US President Donald Trump wraps up a 12-day excursion of Asia on Tuesday which he said created $300bn (£228bn) in car-boot sales to companies in the region and several major energy deals.
Energy treaties made up roughly half the total value of deals in China.
If it proceeds, a poke out in Alaska would mark the first major investment by a Chinese drive firm in the US.
But analysts have doubts over whether this, and other, multi-billion dollar extend outs will be realised.
Mr Trump adopted a defiant tone on commerce during his five-nation round through Asia and said the US would no longer tolerate “chronic do business abuses”.
He stressed the need to narrow “unfair” trade deficits while touting billions of dollars in commercial parcel outs, mostly with China.
“We’ve made some very big steps with feature to trade, far bigger than anything you know, in addition to about $300bn in yard sales to various companies, including China – that was $250bn and going up merest substantially from that,” he said in Manila on Monday.
But it is unclear how much of the total number figure includes past agreements or potential future deals. Tons of the deals are non-binding, and some had been previously announced.
Among the energy agreements, the highest value was China Energy Investment Corporation’s formula to invest $83.7bn over two decades in shale gas and chemical manufacturing shoots in the state of West Virginia.
That was followed by a $43bn deal to amplify liquefied natural gas in Alaska, between China’s top state oil firm Sinopec, Bank of China and China Investment Corp, and Alaska Gasoline Progress Corp.
Also in China, Cheniere Energy signed a memorandum of sensitivity with China National Petroleum Corp for LNG sales.
Two US energy groups – AES Corp and Alaska Gasline Development Corp – signed a memorandum of sageness with Vietnam’s PetroVietnam Gas.
The US and Japan also confirmed their “Key Energy Partnership” which the White House said was designed to “publicize universal access to affordable and reliable energy in Southeast Asia, South Asia, and Sub-Saharan Africa”.
The agreements with Chinese companies were seen as the most different.
John Driscoll, director at JTD Energy Services in Singapore, said the Chinese would rather been pushing to expand their energy portfolio for more than a decade.
Those plans have seen the world’s second largest economy explore for puissance around the world – including projects in Africa, Latin America and Canada – but not in the US.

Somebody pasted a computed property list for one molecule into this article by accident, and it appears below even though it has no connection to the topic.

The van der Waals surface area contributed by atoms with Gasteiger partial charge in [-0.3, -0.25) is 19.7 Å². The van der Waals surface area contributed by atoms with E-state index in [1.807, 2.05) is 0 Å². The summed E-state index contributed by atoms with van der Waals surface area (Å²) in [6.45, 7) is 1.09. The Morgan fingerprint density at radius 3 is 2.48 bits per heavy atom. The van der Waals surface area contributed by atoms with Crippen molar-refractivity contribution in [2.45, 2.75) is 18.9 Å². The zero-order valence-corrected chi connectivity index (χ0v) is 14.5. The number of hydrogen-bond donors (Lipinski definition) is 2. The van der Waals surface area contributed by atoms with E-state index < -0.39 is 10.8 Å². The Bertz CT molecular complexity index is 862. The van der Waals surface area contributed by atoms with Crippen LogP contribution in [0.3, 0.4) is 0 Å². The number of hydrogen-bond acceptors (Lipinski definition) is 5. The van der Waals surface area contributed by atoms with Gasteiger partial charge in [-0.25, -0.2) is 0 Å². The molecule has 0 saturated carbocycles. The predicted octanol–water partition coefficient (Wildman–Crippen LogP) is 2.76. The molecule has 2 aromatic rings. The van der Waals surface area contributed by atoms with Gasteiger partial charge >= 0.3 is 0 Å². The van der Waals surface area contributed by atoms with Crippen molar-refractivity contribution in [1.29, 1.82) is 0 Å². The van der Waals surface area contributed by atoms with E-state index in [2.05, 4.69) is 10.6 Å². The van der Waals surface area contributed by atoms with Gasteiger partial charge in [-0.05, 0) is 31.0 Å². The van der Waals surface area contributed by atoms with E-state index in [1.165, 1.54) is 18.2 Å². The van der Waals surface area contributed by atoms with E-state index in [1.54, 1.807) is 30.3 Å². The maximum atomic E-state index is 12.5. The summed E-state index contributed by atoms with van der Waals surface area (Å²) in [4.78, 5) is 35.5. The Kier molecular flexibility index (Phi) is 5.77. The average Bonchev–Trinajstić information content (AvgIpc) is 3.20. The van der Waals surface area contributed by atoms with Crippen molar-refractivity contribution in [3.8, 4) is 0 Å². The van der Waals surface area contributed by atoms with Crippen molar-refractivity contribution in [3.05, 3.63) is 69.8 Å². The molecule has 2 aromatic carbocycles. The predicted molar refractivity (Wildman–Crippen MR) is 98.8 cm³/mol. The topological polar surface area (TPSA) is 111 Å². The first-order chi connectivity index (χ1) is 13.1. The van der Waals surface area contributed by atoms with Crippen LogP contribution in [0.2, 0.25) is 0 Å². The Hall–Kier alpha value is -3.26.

America, domicile to huge shale reserves and currently the world’s top natural gas producer, is a new LNG extremes for China.
Dr Jeffrey Wilson, associate director, Asia Research Heart at Murdoch University told the BBC: “If this [Sinopec deal] goes through it would be the first time we’ve seen a Chinese major make a momentous play into the US.”
In 2005, Chinese oil major CNOOC made a bid for US determination company Unocal, sparking a political backlash in the US that ultimately led to the bid being aloof. Dr Wilson said that since then, none of the three prominently Chinese state-owned energy firms – CNPC, Sinopec and CNOOC – be subjected to attempted a push into the US market.
While the big three Chinese vigour firms have typically focused on standard oil and gas, they have not – until now – been big punters in “unconventional” hydrocarbons, which includes shale oil and fracking.
The $83.7bn shale have to do with in West Virginia – the state where Trump promised to revive the coal energy – could change that.
Fracking took off in the US in 2010 as a means to decoction large reserves of oil from within hard rock. The industry had weather from the government as a means of achieving energy independence and bringing down costs at the pump.
China is sitting on its own massive shale deposits but Dr Wilson implied its companies “lack the ability to exploit them in a cost-competitive manner”.
“A advance into US shale – the most advanced and technologically sophisticated shale sector in the midwife precisely – would be a useful ‘learning exercise’ for Sinopec, by which it could research with new techniques that in later years could be applied at poorhouse,” he said.
But doubts hang over both deals.
The enlargement in Alaska, which the White House said could create 12,000 provinces in the construction phase, has had a difficult history and struggled to find local husbands.
“There has been a lot of concern about the feasibility of the Alaska pipeline and a party of gas companies have passed on it,” said Matthew Busch, East Asia research geezer at the Lowy Institute in Sydney.
And Mr Busch, along with other analysts, stressed that while the headline numbers are big, the deals are far from final. Neither the West Virginia shale or Alaska LNG administer involves any financial agreements or contracts.
“There’s no financial commitments, no squeezes to take gas behind either of these,” Mr Busch said, adding they own simply “agreed to talk further”.
Murdoch University’s Dr Wilson mean the agreements might create good “optics for the US president to look identical to he is ‘doing deals’, rather than a genuine set of deals itself with suggestive White House involvement”.